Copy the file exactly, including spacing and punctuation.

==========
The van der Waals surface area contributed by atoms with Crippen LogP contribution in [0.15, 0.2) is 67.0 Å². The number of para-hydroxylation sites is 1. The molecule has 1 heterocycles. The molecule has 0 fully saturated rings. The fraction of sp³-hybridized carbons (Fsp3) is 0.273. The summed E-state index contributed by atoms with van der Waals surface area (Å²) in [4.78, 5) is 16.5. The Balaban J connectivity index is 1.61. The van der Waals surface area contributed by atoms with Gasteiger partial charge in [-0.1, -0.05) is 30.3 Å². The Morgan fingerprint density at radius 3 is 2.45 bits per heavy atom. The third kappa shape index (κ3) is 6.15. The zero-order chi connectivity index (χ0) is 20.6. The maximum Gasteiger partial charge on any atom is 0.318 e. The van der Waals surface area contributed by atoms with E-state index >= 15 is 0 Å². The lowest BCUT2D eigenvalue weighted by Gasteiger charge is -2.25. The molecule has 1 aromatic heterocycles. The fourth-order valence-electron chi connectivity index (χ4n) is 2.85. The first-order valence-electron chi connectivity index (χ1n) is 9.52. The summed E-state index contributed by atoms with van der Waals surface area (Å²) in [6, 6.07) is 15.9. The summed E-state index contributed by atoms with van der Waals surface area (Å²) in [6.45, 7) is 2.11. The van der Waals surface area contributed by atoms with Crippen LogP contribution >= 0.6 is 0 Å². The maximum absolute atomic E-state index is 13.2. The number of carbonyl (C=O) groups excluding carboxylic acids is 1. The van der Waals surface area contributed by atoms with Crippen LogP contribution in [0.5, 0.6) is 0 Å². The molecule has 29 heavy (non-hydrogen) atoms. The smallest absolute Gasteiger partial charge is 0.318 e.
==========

The van der Waals surface area contributed by atoms with Crippen LogP contribution in [0.15, 0.2) is 67.0 Å². The number of para-hydroxylation sites is 1. The molecule has 1 heterocycles. The molecule has 0 fully saturated rings. The fraction of sp³-hybridized carbons (Fsp3) is 0.273. The summed E-state index contributed by atoms with van der Waals surface area (Å²) in [4.78, 5) is 16.5. The Balaban J connectivity index is 1.61. The van der Waals surface area contributed by atoms with Gasteiger partial charge in [-0.1, -0.05) is 30.3 Å². The Morgan fingerprint density at radius 3 is 2.45 bits per heavy atom. The third kappa shape index (κ3) is 6.15. The zero-order chi connectivity index (χ0) is 20.6. The maximum Gasteiger partial charge on any atom is 0.318 e. The van der Waals surface area contributed by atoms with E-state index >= 15 is 0 Å². The lowest BCUT2D eigenvalue weighted by Gasteiger charge is -2.25. The molecule has 1 aromatic heterocycles. The fourth-order valence-electron chi connectivity index (χ4n) is 2.85. The first-order valence-electron chi connectivity index (χ1n) is 9.52. The summed E-state index contributed by atoms with van der Waals surface area (Å²) in [6, 6.07) is 15.9. The summed E-state index contributed by atoms with van der Waals surface area (Å²) in [6.45, 7) is 2.11. The van der Waals surface area contributed by atoms with Crippen LogP contribution >= 0.6 is 0 Å². The maximum absolute atomic E-state index is 13.2. The number of carbonyl (C=O) groups excluding carboxylic acids is 1. The van der Waals surface area contributed by atoms with Crippen LogP contribution in [0.5, 0.6) is 0 Å². The molecule has 29 heavy (non-hydrogen) atoms. The smallest absolute Gasteiger partial charge is 0.318 e.